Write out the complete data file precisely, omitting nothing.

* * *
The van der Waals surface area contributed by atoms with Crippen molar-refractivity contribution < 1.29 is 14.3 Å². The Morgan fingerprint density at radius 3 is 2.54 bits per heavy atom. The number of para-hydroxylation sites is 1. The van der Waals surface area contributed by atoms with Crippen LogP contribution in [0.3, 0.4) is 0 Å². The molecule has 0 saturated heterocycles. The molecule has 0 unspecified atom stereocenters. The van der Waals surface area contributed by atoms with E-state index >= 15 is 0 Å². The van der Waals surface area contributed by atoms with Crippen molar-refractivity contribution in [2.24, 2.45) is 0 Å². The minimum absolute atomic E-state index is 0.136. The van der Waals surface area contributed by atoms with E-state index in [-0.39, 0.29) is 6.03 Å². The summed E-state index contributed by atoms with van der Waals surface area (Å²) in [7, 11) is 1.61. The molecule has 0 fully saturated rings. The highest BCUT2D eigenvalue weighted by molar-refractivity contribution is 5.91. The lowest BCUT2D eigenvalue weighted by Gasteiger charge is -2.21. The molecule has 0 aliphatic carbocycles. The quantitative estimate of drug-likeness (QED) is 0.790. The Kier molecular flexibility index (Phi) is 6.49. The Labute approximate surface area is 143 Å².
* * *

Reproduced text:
The van der Waals surface area contributed by atoms with Crippen molar-refractivity contribution < 1.29 is 14.3 Å². The Morgan fingerprint density at radius 3 is 2.54 bits per heavy atom. The number of para-hydroxylation sites is 1. The van der Waals surface area contributed by atoms with Crippen LogP contribution in [0.3, 0.4) is 0 Å². The molecule has 0 saturated heterocycles. The molecule has 0 unspecified atom stereocenters. The van der Waals surface area contributed by atoms with E-state index >= 15 is 0 Å². The van der Waals surface area contributed by atoms with Crippen molar-refractivity contribution in [2.24, 2.45) is 0 Å². The minimum absolute atomic E-state index is 0.136. The van der Waals surface area contributed by atoms with E-state index in [-0.39, 0.29) is 6.03 Å². The summed E-state index contributed by atoms with van der Waals surface area (Å²) in [7, 11) is 1.61. The molecule has 0 fully saturated rings. The highest BCUT2D eigenvalue weighted by molar-refractivity contribution is 5.91. The lowest BCUT2D eigenvalue weighted by Gasteiger charge is -2.21. The molecule has 0 aliphatic carbocycles. The quantitative estimate of drug-likeness (QED) is 0.790. The Kier molecular flexibility index (Phi) is 6.49. The Labute approximate surface area is 143 Å².